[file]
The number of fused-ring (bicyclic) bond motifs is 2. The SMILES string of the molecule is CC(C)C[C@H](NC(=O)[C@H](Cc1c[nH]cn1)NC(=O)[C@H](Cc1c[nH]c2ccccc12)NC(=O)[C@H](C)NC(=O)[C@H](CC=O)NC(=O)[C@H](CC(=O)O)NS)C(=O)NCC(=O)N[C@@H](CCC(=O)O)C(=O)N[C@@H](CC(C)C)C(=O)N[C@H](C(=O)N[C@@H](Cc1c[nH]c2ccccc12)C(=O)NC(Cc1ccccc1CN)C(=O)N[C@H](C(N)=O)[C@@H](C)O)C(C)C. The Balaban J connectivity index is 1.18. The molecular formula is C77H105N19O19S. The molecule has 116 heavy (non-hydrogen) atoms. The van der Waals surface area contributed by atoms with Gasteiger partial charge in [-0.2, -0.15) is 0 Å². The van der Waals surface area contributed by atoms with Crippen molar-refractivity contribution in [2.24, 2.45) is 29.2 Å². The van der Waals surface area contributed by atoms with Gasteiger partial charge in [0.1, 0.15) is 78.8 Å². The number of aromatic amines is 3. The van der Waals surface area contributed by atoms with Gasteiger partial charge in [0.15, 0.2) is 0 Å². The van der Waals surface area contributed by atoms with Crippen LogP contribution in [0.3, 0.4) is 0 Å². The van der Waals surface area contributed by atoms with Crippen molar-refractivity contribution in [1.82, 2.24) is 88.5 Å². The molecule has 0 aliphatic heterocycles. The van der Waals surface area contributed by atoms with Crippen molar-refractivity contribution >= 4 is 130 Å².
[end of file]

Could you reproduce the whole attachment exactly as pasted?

The number of fused-ring (bicyclic) bond motifs is 2. The SMILES string of the molecule is CC(C)C[C@H](NC(=O)[C@H](Cc1c[nH]cn1)NC(=O)[C@H](Cc1c[nH]c2ccccc12)NC(=O)[C@H](C)NC(=O)[C@H](CC=O)NC(=O)[C@H](CC(=O)O)NS)C(=O)NCC(=O)N[C@@H](CCC(=O)O)C(=O)N[C@@H](CC(C)C)C(=O)N[C@H](C(=O)N[C@@H](Cc1c[nH]c2ccccc12)C(=O)NC(Cc1ccccc1CN)C(=O)N[C@H](C(N)=O)[C@@H](C)O)C(C)C. The Balaban J connectivity index is 1.18. The molecular formula is C77H105N19O19S. The molecule has 116 heavy (non-hydrogen) atoms. The van der Waals surface area contributed by atoms with Gasteiger partial charge in [-0.2, -0.15) is 0 Å². The van der Waals surface area contributed by atoms with Crippen molar-refractivity contribution in [2.24, 2.45) is 29.2 Å². The van der Waals surface area contributed by atoms with Gasteiger partial charge in [0.1, 0.15) is 78.8 Å². The number of aromatic amines is 3. The van der Waals surface area contributed by atoms with Gasteiger partial charge in [0.15, 0.2) is 0 Å². The van der Waals surface area contributed by atoms with Crippen LogP contribution in [0.3, 0.4) is 0 Å². The van der Waals surface area contributed by atoms with Crippen molar-refractivity contribution in [1.82, 2.24) is 88.5 Å². The molecule has 0 aliphatic heterocycles. The van der Waals surface area contributed by atoms with Crippen molar-refractivity contribution >= 4 is 130 Å².